With the sheer disdain that Henry shows towards his family, it’s easy to see how his children—shown briefly as young boys play-fighting for the throne—will eventually, in real life and in other fictional depictions, be the ones to rebel against him and be thorns in his side for the rest of his life. The dismissiveness towards women does not feel out of character or out of place in the story, but still is something that affects my own emotions towards it, especially since there are plenty of stories that explore similar themes—even in similar time periods-that manage to treat female characters, even side characters, as actual people, even if their characters within the story do not.
A Moral Path – Too simplistic?
Anouilh’s historical plays of this period are said to present “a moral path in a world of corruption and manipulation” (only according to the citation on Wikipedia-I’m not familiar with the book it cites, and am not sure if it is a quote from Anouilh himself or one written about him), and it’s easy to see how Becket fits into that. Henry is worldly, lusty, obsessive, attached, and his love for Becket, while passionate, is also selfish and leads to violence and cruelty. Meanwhile Becket is thoughtful, contemplative, and in the world of the story, changes a moment of nepotism and corruption into an opportunity of spiritual self-transformation, loving Henry but separating himself from Henry’s sins by serving the higher honor of God. It’s easy to read a fairly standard moral message into it, religious or not, and from what I can see Anouilh was partially inspired by conflicts in contemporary circles.
However, to me the thematic and spiritual conflict in the story—between the worldly shitbag Henry vs. Godly Becket—felt a little too easy, and also a little hollow, especially since the performances of the characters seemed to suggest that it was building up to more complex issues than it actually ended up boiling down to. The scale of the story, in its grand visuals and setting of great cathedrals and kingdoms, seems to suggest that it wants to comment on Big Important Universal Themes, but the lack of grounding, probably based on the lack of historical research makes the attempts at Big Themes feel shallower to me.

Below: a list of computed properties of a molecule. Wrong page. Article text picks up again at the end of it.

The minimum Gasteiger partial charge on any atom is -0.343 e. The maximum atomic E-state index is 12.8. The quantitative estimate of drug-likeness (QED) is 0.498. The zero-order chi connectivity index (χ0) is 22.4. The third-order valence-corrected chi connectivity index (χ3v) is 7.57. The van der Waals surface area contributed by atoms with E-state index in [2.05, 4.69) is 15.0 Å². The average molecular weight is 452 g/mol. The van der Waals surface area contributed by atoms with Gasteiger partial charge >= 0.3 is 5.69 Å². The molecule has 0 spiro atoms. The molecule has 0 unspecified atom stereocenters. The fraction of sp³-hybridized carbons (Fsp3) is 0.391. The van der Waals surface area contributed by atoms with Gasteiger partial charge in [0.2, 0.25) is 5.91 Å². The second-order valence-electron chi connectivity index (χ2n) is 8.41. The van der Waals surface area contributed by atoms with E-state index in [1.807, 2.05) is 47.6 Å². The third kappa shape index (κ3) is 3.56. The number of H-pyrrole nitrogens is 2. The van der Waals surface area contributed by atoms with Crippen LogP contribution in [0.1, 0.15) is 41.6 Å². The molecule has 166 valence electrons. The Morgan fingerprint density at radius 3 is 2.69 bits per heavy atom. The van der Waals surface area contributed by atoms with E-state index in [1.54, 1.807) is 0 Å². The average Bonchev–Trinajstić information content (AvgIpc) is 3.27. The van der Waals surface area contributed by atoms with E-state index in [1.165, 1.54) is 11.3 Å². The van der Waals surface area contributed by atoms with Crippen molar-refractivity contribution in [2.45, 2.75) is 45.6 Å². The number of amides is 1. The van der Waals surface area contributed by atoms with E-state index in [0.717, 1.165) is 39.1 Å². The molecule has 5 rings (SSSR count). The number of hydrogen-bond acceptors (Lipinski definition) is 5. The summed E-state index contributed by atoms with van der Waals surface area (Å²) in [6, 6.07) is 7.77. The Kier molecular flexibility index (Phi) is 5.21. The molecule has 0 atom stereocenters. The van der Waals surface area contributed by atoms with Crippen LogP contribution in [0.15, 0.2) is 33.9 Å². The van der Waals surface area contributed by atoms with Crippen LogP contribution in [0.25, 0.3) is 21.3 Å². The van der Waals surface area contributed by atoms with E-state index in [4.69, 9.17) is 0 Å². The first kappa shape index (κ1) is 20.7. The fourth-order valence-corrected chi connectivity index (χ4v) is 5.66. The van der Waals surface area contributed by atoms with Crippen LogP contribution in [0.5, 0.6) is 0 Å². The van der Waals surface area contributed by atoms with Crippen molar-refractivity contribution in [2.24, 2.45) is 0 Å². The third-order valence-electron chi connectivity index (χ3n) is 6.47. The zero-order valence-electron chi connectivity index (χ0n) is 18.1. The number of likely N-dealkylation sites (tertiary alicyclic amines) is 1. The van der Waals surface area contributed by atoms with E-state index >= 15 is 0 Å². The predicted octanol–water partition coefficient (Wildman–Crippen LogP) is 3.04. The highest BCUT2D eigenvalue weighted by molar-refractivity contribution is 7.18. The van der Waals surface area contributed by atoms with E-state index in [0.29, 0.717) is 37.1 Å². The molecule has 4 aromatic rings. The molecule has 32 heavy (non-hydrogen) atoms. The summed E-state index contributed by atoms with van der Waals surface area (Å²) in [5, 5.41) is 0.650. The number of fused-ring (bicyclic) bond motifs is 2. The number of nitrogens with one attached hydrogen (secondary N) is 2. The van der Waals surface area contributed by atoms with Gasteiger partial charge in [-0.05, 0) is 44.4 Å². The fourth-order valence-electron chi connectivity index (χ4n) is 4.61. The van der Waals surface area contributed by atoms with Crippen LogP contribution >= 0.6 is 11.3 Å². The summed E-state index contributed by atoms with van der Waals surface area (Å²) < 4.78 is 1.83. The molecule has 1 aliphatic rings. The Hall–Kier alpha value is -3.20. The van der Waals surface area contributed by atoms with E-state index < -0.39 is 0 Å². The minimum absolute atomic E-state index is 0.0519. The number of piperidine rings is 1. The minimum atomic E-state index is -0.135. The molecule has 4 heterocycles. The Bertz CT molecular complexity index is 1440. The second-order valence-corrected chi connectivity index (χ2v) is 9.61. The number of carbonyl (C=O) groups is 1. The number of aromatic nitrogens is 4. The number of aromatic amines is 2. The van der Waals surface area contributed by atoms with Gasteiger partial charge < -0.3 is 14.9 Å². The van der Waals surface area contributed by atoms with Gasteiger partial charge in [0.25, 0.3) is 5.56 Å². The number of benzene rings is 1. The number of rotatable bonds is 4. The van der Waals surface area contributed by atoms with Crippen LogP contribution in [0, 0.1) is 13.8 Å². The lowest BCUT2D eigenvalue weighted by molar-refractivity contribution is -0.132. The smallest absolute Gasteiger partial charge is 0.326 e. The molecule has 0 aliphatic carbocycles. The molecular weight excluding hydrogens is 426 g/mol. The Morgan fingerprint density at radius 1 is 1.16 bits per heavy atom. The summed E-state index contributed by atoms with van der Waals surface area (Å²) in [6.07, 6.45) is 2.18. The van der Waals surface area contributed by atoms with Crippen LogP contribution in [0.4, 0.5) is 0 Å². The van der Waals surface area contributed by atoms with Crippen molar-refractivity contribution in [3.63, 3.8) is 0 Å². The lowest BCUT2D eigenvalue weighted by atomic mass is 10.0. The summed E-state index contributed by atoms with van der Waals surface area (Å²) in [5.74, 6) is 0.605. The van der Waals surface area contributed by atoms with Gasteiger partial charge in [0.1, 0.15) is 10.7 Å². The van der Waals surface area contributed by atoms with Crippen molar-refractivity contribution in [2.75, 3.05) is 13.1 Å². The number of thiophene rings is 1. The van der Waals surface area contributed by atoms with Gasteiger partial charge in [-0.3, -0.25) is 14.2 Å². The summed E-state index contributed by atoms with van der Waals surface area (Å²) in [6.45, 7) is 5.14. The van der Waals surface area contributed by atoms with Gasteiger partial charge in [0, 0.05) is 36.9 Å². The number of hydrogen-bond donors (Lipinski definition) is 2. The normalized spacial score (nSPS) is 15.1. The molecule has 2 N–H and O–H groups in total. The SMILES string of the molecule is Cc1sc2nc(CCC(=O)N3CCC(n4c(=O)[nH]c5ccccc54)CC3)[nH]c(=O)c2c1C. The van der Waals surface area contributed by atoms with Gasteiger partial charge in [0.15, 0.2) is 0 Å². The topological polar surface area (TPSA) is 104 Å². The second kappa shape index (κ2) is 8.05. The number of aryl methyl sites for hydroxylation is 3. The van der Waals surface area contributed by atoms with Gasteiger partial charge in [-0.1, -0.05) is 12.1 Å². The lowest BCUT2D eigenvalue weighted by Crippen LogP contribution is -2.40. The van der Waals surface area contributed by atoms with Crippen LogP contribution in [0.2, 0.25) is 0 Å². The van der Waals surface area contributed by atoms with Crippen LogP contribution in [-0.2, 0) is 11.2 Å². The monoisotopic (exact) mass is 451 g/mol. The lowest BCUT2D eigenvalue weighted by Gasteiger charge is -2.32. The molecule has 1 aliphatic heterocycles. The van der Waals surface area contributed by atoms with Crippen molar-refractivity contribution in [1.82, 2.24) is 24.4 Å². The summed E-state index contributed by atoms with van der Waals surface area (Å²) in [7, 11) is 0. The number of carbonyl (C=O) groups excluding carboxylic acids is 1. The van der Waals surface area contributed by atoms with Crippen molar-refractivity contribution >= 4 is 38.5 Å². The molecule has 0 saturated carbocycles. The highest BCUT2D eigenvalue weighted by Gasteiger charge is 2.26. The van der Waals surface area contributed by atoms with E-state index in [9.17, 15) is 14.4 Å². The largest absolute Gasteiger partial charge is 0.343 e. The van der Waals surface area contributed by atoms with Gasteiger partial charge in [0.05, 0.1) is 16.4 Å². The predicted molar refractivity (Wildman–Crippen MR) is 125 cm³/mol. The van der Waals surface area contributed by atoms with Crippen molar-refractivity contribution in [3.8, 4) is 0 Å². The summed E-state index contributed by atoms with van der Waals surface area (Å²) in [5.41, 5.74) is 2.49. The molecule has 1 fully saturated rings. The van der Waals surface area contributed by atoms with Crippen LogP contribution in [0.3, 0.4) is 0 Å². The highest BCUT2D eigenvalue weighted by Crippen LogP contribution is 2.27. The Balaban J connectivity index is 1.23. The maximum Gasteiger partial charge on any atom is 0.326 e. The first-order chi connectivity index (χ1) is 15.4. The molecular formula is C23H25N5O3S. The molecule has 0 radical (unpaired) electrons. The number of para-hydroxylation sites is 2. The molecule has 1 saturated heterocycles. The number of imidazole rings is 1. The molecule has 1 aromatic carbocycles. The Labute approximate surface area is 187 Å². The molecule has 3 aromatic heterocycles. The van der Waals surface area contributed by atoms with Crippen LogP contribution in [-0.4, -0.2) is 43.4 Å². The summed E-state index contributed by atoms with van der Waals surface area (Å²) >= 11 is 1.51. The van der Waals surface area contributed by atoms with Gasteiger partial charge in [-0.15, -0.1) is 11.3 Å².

This becomes apparent especially when thinking about the actual history of Becket and Henry. The historical Thomas Becket was a more complex figure, someone who did indeed become a religious ascetic, but who was also deeply embroiled in power struggles, and who I find personally more interesting as a figure whose legend and posthumous reputation and cult as a saint is just as if not more intriguing than the man himself. From the brief depiction of his personality that I read in Dan Jones’ The Plantagenets: The Warrior Kings and Queens who Made England, he also comes across to me as being equally assholeish as Henry, reflecting various material and political interests of the day, just in a different way. If the story had wanted to lean more into the broader and grander political intrigue themes, I feel like Becket would have needed to inherently be less saintly and aspirational—perhaps someone who does sincerely seek a “moral path” as mentioned above, but whose attraction to asceticism and devotion also reveals his own humanity more clearly. In my layman opinion, something like that would have made for a more compelling and grounded theme. Instead, intentional or not, it relies very hard on the tiresome and rather dangerous assumption that a man’s pursuit of God, and by extension service to the church, is something that naturally leads to morality.
A Bodily Experience
Overall, the political commentary, spiritual morality, and grand themes and plot itself of the movie are less than spectacular. What carries this movie, for me, is the raw intensity of emotion displayed, the tormented love and conflict that denies rational decisions. Near the fateful end, the Queen Mother chides Henry for his “unhealthy and unnatural” obsession with Becket, calling on her son to be a man, like his late father, and commit to executing or exiling Becket, to which he rejects her. Shortly after, in the company of his barons, in a drunken expression of honest pain and love, he expresses his mad frustration and vulnerability—“I am as useless as a woman, as long as he lives, I tremble, I shake—I am the king and I shake!” This leads to him making the infamous alleged proclamation: “Will no one rid me of this meddlesome priest?” In the world of this story, Henry’s expressions of love and hate are incommunicable—the Barons, not understanding Henry’s love, interpret his words as a call to violence, and Becket’s doom is sealed.